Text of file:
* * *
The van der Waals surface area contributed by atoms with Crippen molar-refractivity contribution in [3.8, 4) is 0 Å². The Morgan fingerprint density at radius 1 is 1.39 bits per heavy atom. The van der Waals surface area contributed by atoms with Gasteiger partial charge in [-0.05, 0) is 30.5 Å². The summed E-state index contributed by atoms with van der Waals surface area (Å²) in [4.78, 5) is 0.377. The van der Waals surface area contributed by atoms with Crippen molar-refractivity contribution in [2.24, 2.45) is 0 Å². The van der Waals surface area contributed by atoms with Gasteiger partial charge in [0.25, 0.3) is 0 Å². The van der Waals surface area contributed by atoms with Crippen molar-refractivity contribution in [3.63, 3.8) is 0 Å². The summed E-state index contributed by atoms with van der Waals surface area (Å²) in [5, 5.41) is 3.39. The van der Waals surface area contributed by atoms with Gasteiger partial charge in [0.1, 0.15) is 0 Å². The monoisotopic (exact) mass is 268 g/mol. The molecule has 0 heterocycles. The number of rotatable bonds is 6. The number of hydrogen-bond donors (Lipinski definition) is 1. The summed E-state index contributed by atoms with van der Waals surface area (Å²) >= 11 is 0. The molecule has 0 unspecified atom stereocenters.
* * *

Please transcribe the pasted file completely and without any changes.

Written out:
The van der Waals surface area contributed by atoms with Crippen molar-refractivity contribution in [3.8, 4) is 0 Å². The Morgan fingerprint density at radius 1 is 1.39 bits per heavy atom. The van der Waals surface area contributed by atoms with Gasteiger partial charge in [-0.05, 0) is 30.5 Å². The summed E-state index contributed by atoms with van der Waals surface area (Å²) in [4.78, 5) is 0.377. The van der Waals surface area contributed by atoms with Crippen molar-refractivity contribution in [2.24, 2.45) is 0 Å². The van der Waals surface area contributed by atoms with Gasteiger partial charge in [0.25, 0.3) is 0 Å². The van der Waals surface area contributed by atoms with Crippen molar-refractivity contribution in [3.63, 3.8) is 0 Å². The summed E-state index contributed by atoms with van der Waals surface area (Å²) in [5, 5.41) is 3.39. The van der Waals surface area contributed by atoms with Gasteiger partial charge in [0.1, 0.15) is 0 Å². The monoisotopic (exact) mass is 268 g/mol. The molecule has 0 heterocycles. The number of rotatable bonds is 6. The number of hydrogen-bond donors (Lipinski definition) is 1. The summed E-state index contributed by atoms with van der Waals surface area (Å²) >= 11 is 0. The molecule has 0 unspecified atom stereocenters.